The French seem to be able to get away with coloring both inside and outside of the lines, maintaining an edgy forward momentum that echoes from deep within their history. While innovative, France also remains known for long held tradition measured by standards in food, culture, wine, restaurants, literature, history, art and of course music.
With that in mind, the Dearborn Symphony Orchestra, under the chic direction of Kypos Marku, honored French composers Feb. 7 at the Ford Community & Performing Arts Center. Markou’s musical insight created a stylish blend of music that both entertained and inspired.
The third concert in the 2013-14 “Experience Live Music!” series featured guest artists Yehonatan Berick, violin, and Norah Duncan IV, organ. Both musicians helped Markou and the Dearborn Symphony join “The French Connection“ performing music scores from French composers Claude Debussy, Maurice Ravel and Camille Saint-Saëns.
The concert opened with Debussy’s “Golliwogg’s Cakewalk” followed by his “Prelude to the Afternoon of a Faun.” Influenced by his own belief, Debussy held “There is no theory. You have only to listen. Pleasure is law.”
Given this freedom Debussy infused non-traditional scales and chromatics into his work. Debussy’s philosophy influenced music from the late 19th to the early 20th century. The Dearborn Symphony, executing it own influence, delivered a most pleasurable rendition of both of these notable musical works.
Markou’s thoughtful program design continued as Berick took center stage. Bold and vibrant, Berick labored masterfully pulling, plucking and stroking over the strings in a poetic manner almost unfitting a man of his stature. A boyish smile held in trust by an artistic momentum gave rise to a keen and unrivaled sound. Berick was a joy to watch as he brought to life Saint-Saëns’ “Havannaise for the Violin & Orchestra” as well as Ravel’s “Tzigane for Violin & Orchestra.”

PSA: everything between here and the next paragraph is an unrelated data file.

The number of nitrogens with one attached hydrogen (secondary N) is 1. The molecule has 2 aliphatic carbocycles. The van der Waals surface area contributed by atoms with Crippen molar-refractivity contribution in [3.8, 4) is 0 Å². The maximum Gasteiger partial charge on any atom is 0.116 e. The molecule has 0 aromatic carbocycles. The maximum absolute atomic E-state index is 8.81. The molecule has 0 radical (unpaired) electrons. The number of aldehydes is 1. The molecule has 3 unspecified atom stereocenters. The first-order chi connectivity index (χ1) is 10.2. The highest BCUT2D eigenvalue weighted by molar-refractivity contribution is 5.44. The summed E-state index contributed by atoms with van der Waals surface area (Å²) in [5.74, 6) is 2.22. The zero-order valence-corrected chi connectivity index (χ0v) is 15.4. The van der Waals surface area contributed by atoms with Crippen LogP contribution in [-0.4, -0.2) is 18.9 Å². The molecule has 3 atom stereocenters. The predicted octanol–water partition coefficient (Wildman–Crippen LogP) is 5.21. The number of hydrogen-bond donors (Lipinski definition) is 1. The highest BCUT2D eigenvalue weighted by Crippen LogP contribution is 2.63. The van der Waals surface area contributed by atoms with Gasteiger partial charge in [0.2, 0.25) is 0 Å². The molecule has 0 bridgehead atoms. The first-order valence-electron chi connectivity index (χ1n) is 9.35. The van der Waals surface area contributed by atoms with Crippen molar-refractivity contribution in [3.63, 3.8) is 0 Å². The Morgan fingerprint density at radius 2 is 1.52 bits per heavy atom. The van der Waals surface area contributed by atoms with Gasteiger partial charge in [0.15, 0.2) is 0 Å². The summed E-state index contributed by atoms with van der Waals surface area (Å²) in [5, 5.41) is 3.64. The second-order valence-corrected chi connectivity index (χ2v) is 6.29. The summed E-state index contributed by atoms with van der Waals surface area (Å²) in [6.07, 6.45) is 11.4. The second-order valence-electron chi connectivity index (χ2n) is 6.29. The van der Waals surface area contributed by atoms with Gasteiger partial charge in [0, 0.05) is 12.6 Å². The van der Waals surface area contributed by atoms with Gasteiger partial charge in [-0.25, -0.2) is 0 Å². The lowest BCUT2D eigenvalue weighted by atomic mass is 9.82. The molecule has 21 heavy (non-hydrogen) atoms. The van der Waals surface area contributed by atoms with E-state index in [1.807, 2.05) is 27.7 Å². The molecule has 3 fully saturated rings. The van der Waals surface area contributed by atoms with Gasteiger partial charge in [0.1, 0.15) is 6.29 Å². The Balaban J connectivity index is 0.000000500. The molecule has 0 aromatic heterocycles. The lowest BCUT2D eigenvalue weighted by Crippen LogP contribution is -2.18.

The evening closed with Saint-Saëns’ “Symphony No. 3.” In any work, the styling of the unique almost ritualistic sound of the organ bridges the nostalgic with the present. In this tradition, Duncan skillfully, tenderly, and passionately gave rise to “Symphony No. 3.” The music, made for an interesting blend of rich sounds that both lulled and exuberated.
The Dearborn Symphony’s 2013-14 series continues with ”Trumpet Invasion!” at 8 p.m. March 7 at the Ford Center. The annual pop concert will feature Guest Conductor Rich Ridenour and his son Brandon — six years with the Canadian Brass — performing Beethoven’s “Pathetique,” Guaraldi’s “Linus and Lucky,” “Chopsticks,” “Rhapsody in Blue,” and more.
Tickets range from $15 to $30 and can be purchased at the Ford Center box office. Tickets also may be purchased by calling 313-565-2424 or online at http://dearbornsymphony.org.